|Gillmore, Quincey Adams|
|February 28, 1825
Lorain County, Ohio
|April 7, 1888
Brooklyn, New York
Gillmore graduated at the top of his class at the West pointin 1849, ranked 1 out of 43 in his class. He received a commission in the Corps of Engineers. He helped build forts from 1849-52, taught at West Point from 1852-56, and was the head of the Engineer Agency in New York City from 1856-61.
By the time the Civil War began, Gillmore was a 1st lieutenant. He was appointed Chief Engineer of the Port Royal Expedition. He was praised for his capture of Fort Pulaskia.
He was given command of the Department of the South and the X Corps. He helped bring about the capture of Morris Island and Battery (Fort) Wagner, as well as the destruction of Fort Sumter. He fought at Bermuda Hundred, Swift's Creek, Port Walthal Junction, and Drewry's Bluff.
In 1864, Major Gen. Benjamin F. Butler unfairly blamed Gillmore for a series of Union failures, and sent Gillmore to Washington in disgrace. Taking part in the defense of Washington, D.C., he was injured in Early's Raid so seriously, by falling from a horse, that he could not participate in anything more than nominal duty for the rest of the war.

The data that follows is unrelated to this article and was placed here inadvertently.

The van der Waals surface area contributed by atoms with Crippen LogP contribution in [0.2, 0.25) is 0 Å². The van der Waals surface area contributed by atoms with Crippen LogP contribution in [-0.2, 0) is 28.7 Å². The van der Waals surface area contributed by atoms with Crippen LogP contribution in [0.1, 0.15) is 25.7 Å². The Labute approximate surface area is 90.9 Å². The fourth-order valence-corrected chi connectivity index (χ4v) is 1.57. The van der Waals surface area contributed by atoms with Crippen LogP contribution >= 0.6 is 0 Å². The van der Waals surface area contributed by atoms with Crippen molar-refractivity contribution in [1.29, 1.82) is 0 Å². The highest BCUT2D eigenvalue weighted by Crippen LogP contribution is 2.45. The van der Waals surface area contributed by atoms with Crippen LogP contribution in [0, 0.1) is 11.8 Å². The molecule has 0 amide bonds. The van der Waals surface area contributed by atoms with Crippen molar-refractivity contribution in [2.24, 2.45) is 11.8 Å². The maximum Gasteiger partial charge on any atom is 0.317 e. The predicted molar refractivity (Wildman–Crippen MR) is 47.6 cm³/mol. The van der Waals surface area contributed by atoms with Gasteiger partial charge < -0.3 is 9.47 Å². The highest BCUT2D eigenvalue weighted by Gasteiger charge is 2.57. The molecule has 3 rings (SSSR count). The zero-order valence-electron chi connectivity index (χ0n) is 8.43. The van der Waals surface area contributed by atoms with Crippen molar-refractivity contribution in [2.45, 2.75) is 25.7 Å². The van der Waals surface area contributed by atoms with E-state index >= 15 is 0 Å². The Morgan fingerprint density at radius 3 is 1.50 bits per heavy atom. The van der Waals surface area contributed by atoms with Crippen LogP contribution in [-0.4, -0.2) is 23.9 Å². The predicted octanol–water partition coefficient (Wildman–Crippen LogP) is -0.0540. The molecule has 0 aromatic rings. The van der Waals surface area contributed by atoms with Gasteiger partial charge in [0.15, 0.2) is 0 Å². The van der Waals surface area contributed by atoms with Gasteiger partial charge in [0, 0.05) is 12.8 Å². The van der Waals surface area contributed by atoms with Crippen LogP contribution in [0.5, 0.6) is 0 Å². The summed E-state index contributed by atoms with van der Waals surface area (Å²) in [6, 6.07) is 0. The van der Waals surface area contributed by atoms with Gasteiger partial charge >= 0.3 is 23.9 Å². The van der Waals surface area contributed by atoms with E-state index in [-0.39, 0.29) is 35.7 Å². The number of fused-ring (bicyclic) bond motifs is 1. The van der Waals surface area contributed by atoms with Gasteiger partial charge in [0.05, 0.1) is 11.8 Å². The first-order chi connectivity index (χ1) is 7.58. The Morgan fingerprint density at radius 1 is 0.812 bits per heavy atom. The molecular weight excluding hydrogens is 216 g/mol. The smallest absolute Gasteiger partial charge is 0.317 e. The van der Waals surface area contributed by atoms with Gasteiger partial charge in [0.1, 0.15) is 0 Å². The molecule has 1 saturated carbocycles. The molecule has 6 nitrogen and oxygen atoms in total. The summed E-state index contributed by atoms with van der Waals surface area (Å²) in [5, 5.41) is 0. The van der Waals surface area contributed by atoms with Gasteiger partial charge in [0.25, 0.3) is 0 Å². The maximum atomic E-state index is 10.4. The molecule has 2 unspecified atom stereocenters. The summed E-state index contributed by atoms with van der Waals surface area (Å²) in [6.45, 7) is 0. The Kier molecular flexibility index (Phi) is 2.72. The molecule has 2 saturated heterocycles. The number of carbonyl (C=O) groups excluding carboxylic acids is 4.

After the war, Gillmore remained in the Corps of Engineers. He had Ball, Black & Company of New York make 400 bronze medals to reward enlisted people who had made significant contributions in operations against Charleston, South Carolina and Fort Sumter. The "medals of honor" included certificates explaining why the medals had been awarded. He asked regimental commanders to provide the names of individuals who had earned the medal. He spent many years working to improve fortifications off the south Atlantic coast, and also helped improve some of the harbors he had been involved in closing.
Gillmore wrote many professional books and treatises and served as President of the Mississippi River Commission.